With one front kick, Travis Browne went from popular dark-horse contender to legitimate challenger. Although Browne is a name fresh on every fan’s tongue at the moment, it shouldn’t come as a surprise.

As with every story, the best place to begin the conversation is at the beginning. Browne made his professional MMA debut back in 2009. He amassed a 9-0 record competing in the regional leagues, even appearing in Bellator for one fight. Included in those early wins were eight-second and nine-second knockouts.

Browne made his UFC debut at The Ultimate Fighter 11 Finale, finishing James McSweeney via TKO in the first round. With that victory, Browne became an instant favorite with the fans. He was a mountain of a man at 6-foot 7, but he moved like a lightweight. Dropping McSweeney, who wasn’t the most popular fighter, certainly helped his image as well. He drew a tough draw (no pun intended) with Cheick Kongo in his next fight, and it was clear Browne wasn’t ready for upper-level competition.

Since that fight, however, Browne has been on a tear in the heavyweight division, winning all but one of his fights. The only loss came at the hands of Antonio “Bigfoot” Silva last October. Even that loss comes with an asterisk, as it can be attributed to a freak injury rather than simply being beaten in the cage. I’m not one for linking injury excuses as a reason for losing in the Octagon, but the kind of injury Browne had completely immobilized him.

Browne made the highlight reels for his victories over Stefan Struve and Chad Griggs. He did things nobody had seen a heavyweight do before and looked to be the real deal. All he needed was a victory over a big name. Enter “The Reem.”

Alistair Overeem rushed in and utilized his brutal knees to batter Browne’s body. At one point, Browne dropped to the canvas and turtled up. Overeem launched a flurry that very well could have caused a referee stoppage. Instead, Browne weathered the storm and got back to his feet. Browne attempted to use his long legs to keep Overeem at bay. Only, instead of playing defense, Browne’s kicks put him on the offensive after he landed a few. After landing a kick flush to Overeem’s jaw, Browne’s eyes lit up as he jumped on “The Reem” and finished his opponent.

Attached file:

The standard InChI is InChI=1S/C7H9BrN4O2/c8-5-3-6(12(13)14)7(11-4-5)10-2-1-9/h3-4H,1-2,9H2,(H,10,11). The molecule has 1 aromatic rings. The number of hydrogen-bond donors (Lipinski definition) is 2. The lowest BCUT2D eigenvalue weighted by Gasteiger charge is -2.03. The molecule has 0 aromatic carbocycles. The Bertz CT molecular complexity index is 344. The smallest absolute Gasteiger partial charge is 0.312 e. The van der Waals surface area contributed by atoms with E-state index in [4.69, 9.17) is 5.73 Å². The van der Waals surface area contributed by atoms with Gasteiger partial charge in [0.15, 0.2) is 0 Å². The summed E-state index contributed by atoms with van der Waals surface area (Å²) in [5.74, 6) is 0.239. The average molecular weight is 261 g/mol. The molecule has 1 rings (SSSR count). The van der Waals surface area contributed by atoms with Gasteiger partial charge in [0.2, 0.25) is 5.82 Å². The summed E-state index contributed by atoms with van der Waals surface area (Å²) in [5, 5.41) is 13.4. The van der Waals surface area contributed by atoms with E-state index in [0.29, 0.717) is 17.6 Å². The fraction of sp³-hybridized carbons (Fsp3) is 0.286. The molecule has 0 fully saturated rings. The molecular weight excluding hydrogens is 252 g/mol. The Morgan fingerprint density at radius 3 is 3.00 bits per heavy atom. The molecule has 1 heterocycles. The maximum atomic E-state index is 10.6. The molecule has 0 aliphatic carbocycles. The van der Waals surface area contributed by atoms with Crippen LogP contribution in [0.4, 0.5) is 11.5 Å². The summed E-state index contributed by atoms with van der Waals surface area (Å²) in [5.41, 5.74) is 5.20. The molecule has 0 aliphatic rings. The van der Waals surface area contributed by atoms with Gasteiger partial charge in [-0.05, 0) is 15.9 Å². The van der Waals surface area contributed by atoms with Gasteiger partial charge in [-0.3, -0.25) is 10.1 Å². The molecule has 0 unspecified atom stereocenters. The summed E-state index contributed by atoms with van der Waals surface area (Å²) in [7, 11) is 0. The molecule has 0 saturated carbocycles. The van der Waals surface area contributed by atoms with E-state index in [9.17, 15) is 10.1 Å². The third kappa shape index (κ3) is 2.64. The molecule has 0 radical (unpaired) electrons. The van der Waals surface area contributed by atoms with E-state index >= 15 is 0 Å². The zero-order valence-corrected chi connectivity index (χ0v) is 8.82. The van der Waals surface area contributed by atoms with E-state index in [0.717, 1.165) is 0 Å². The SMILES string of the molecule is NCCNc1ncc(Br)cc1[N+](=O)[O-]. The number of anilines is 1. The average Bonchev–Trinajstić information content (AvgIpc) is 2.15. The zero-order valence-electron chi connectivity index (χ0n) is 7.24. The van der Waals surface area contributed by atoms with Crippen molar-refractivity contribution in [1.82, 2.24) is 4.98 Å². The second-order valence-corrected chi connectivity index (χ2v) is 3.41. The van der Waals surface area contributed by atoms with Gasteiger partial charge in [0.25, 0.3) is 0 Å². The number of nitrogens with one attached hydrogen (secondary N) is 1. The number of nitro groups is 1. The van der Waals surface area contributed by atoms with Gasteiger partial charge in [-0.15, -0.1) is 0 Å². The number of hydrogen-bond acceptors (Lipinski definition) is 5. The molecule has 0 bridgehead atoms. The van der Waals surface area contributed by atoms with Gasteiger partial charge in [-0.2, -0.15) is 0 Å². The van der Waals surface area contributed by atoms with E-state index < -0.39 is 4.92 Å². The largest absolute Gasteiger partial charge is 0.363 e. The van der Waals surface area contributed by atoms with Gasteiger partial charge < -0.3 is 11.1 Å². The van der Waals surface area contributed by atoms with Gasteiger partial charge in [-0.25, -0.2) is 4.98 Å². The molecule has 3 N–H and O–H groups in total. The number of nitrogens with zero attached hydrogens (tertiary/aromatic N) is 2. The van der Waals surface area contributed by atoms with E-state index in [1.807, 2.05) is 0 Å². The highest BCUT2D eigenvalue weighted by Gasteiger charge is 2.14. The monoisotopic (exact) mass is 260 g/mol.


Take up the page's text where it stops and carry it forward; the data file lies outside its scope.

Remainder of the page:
Now, with a victory over a big name, Browne is set up to be “in the mix.” A 15-1-1 record looks good on paper, and even better when you consider the type of finisher Browne is. Not only can Browne end the fight in an instant, but he’s also an incredible athlete. His speed and agility is unparalleled for a heavyweight.

Fans will point out that Browne got his keister kicked early and often in the Overeem bout, and that’s very true. Still, the mark of a good fighter is the ability to battle through adversity and respond when put in a terrible position. There aren’t too many positions that are worse than having a 255-pound man landing a series of punches to your head with no chance to respond.

With his natural ability, combined with Greg Jackson’s coaching, expect to see Browne become a regular in the heavyweight contender mix. He doesn’t have a Brazilian Jiu-Jitsu black belt or world-class striking techniques, but he’s a great athlete with a world-class camp that can give him the necessary tools to become a future champion.

Photo: Travis Browne (L) delivers a kick (Esther Lin/MMA Fighting)

About The Author

Kyle Symes
Staff Writer

Kyle is a recent graduate of Aurora University, where he obtained a Bachelor's in Communications. Kyle resides in Illinois, just outside of Chicago. He played baseball and football in both high school and college, but is now focusing on an amateur MMA career.